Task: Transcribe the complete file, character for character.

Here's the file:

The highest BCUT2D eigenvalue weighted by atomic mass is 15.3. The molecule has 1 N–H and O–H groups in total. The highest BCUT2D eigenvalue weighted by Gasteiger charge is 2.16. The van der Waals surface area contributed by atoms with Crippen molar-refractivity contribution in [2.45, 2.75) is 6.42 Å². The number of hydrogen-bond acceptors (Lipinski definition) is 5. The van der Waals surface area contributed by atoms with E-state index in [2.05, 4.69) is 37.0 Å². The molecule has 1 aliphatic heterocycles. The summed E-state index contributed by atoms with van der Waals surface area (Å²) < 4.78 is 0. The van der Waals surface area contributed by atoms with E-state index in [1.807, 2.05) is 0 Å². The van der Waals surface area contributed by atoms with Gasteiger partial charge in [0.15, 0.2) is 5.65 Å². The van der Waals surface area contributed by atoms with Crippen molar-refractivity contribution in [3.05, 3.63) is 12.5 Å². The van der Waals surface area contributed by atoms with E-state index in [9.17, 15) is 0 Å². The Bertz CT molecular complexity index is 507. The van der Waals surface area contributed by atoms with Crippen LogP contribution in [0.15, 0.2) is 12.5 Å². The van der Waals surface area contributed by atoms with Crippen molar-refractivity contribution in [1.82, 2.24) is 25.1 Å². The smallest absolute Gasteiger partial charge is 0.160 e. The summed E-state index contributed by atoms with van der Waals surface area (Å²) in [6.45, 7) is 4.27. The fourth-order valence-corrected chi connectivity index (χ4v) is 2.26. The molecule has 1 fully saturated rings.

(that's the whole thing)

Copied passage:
The highest BCUT2D eigenvalue weighted by atomic mass is 15.3. The molecule has 1 N–H and O–H groups in total. The highest BCUT2D eigenvalue weighted by Gasteiger charge is 2.16. The van der Waals surface area contributed by atoms with Crippen molar-refractivity contribution in [2.45, 2.75) is 6.42 Å². The number of hydrogen-bond acceptors (Lipinski definition) is 5. The van der Waals surface area contributed by atoms with E-state index in [2.05, 4.69) is 37.0 Å². The molecule has 1 aliphatic heterocycles. The summed E-state index contributed by atoms with van der Waals surface area (Å²) < 4.78 is 0. The van der Waals surface area contributed by atoms with E-state index in [1.807, 2.05) is 0 Å². The van der Waals surface area contributed by atoms with Gasteiger partial charge in [0.15, 0.2) is 5.65 Å². The van der Waals surface area contributed by atoms with Crippen molar-refractivity contribution in [3.05, 3.63) is 12.5 Å². The van der Waals surface area contributed by atoms with E-state index in [9.17, 15) is 0 Å². The Bertz CT molecular complexity index is 507. The van der Waals surface area contributed by atoms with Crippen LogP contribution in [0.15, 0.2) is 12.5 Å². The van der Waals surface area contributed by atoms with Crippen molar-refractivity contribution in [1.82, 2.24) is 25.1 Å². The smallest absolute Gasteiger partial charge is 0.160 e. The summed E-state index contributed by atoms with van der Waals surface area (Å²) in [6.45, 7) is 4.27. The fourth-order valence-corrected chi connectivity index (χ4v) is 2.26. The molecule has 1 fully saturated rings.